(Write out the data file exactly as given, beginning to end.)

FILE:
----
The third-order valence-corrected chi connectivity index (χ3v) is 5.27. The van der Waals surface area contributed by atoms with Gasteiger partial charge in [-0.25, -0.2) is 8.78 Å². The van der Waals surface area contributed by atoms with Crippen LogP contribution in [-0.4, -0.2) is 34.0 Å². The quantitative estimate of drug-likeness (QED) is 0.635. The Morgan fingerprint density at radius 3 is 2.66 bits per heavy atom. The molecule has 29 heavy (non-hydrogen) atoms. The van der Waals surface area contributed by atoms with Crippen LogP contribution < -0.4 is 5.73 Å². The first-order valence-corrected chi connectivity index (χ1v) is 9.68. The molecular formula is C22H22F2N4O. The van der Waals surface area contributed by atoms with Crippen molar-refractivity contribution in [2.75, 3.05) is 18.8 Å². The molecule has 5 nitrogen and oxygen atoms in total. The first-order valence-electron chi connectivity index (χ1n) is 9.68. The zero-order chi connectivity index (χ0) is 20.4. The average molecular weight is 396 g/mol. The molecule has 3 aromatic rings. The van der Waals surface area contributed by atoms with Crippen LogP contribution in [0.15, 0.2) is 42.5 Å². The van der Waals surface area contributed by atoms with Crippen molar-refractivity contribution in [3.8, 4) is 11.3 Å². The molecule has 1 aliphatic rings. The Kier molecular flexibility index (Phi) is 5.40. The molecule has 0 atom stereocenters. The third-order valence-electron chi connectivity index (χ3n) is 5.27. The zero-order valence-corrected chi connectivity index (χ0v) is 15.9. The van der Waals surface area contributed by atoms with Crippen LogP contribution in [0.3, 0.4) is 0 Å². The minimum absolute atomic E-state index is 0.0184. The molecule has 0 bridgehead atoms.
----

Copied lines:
The third-order valence-corrected chi connectivity index (χ3v) is 5.27. The van der Waals surface area contributed by atoms with Gasteiger partial charge in [-0.25, -0.2) is 8.78 Å². The van der Waals surface area contributed by atoms with Crippen LogP contribution in [-0.4, -0.2) is 34.0 Å². The quantitative estimate of drug-likeness (QED) is 0.635. The Morgan fingerprint density at radius 3 is 2.66 bits per heavy atom. The molecule has 29 heavy (non-hydrogen) atoms. The van der Waals surface area contributed by atoms with Crippen LogP contribution < -0.4 is 5.73 Å². The first-order valence-corrected chi connectivity index (χ1v) is 9.68. The molecular formula is C22H22F2N4O. The van der Waals surface area contributed by atoms with Crippen molar-refractivity contribution in [2.75, 3.05) is 18.8 Å². The molecule has 5 nitrogen and oxygen atoms in total. The first-order valence-electron chi connectivity index (χ1n) is 9.68. The zero-order chi connectivity index (χ0) is 20.4. The average molecular weight is 396 g/mol. The molecule has 3 aromatic rings. The van der Waals surface area contributed by atoms with Crippen LogP contribution in [0.15, 0.2) is 42.5 Å². The van der Waals surface area contributed by atoms with Crippen molar-refractivity contribution in [3.8, 4) is 11.3 Å². The molecule has 1 aliphatic rings. The Kier molecular flexibility index (Phi) is 5.40. The molecule has 0 atom stereocenters. The third-order valence-electron chi connectivity index (χ3n) is 5.27. The zero-order valence-corrected chi connectivity index (χ0v) is 15.9. The van der Waals surface area contributed by atoms with Crippen LogP contribution in [0.3, 0.4) is 0 Å². The minimum absolute atomic E-state index is 0.0184. The molecule has 0 bridgehead atoms.